Sharing undergraduate research: how SURE led one student to Norway and beyond
Next year Bournemouth University will be hosting the British Conference of Undergraduate Research, an international showcase of research from undergraduates of all disciplines. Students submit an abstract and if accepted to the conference, have the chance to share their work through a poster, oral presentation or art displays. It’s a great opportunity to get an insight into academic life and develop key skills that will be of benefit no matter which career they end up in.
Charlotte Fodor, a recent graduate from the Faculty of Media & Communication took part in this year’s Showcasing Undergraduate Research Excellence (SURE) – BU’s internal research conference. Below she shares her experience of taking part and how it’s helped her career to develop.
I am recent graduate who took part in this year’s SURE conference. I presented my research, which explores the representation of disabled people in literature, and was delighted to be awarded a prize for the best presentation.
My prize enabled me to attend a conference related to my research interests. This led to me applying and being accepted as a speaker at a conference in Bergen, Norway. I used the funding I won through taking part in SURE to pay for my travel costs.
It was my first time in Norway and I stayed in Bergen for three days. It was a beautiful, welcoming place; with rolling mountains, intricate sculptures, and pastel coloured buildings.
The conference, known as “Gender, Body, and Health”, was organised by the Nordic Network and hosted by the University of Bergen. I met a variety of academics and speakers from all over the world: from America, to India, to Sweden, to Germany, who introduced me to exciting ideas and perspectives that I had never considered before. These are just a few examples of the fantastic topics that I had the chance to learn about. Discussions on whether or not Literature could evoke a DeafBlind experience; Universal Design and Disability; the Female, Disabled body in India; Disability and the Art of Quiet Protest…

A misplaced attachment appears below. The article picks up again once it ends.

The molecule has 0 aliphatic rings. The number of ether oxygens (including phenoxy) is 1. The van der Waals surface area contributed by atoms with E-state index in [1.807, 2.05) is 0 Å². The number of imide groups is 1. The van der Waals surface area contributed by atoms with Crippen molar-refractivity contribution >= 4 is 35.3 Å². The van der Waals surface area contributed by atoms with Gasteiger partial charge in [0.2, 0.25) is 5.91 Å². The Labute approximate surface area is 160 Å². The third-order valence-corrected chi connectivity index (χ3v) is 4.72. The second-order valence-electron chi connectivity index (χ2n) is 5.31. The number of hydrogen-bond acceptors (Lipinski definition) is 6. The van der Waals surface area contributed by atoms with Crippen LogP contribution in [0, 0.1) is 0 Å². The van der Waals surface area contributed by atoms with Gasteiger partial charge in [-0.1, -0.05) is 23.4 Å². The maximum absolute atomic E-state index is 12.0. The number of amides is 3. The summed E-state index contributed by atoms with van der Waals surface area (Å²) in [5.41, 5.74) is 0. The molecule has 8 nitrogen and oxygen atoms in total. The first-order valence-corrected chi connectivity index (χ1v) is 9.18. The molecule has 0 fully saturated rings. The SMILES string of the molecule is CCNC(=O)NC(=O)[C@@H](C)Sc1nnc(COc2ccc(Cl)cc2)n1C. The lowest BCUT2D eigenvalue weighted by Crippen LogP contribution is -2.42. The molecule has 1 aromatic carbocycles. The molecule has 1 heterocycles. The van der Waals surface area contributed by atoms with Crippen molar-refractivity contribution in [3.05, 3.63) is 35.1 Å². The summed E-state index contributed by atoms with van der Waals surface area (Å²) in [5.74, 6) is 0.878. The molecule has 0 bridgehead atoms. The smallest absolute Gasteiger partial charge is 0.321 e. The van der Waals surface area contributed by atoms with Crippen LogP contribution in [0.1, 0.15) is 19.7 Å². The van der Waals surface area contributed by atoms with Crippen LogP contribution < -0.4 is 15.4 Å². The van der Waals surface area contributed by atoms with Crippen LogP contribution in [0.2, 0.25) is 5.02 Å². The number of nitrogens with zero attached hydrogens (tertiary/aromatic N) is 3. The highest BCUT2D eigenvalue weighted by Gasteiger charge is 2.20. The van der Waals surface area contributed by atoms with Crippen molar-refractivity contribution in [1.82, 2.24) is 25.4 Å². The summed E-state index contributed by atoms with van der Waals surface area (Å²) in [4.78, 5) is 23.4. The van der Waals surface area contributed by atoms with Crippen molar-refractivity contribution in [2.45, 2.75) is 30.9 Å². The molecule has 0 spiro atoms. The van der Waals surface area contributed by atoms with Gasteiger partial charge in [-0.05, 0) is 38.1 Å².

SURE was the first conference that I spoke at and it led me to Norway. I sincerely consider SURE to be a stepping stone towards my aims for the future.
Taking part in opportunities like SURE will stretch your mind. You will have to think on the spot during the Q&A, and figure out your time management (you can only talk for a limited amount of time. I had to condense my 10,000-word dissertation into a paper that lasted for 10 minutes). It will also help you to develop as an independent researcher and enrich your C.V.
Whether, like me, you want to pursue academia further; or, you are preparing for the job market, taking part in SURE will cement the skills you need for the future and has the potential to open more doors for you that you may not have considered.
Visiting Bergen and networking was an exciting adventure, and it was a great kick-starter for my Postgraduate research, which I’m now underway with at the University of Southampton!
To find out more about taking part in the British Conference of Undergraduate Research or to submit your abstract, visit www.bournemouth.ac.uk/bcur17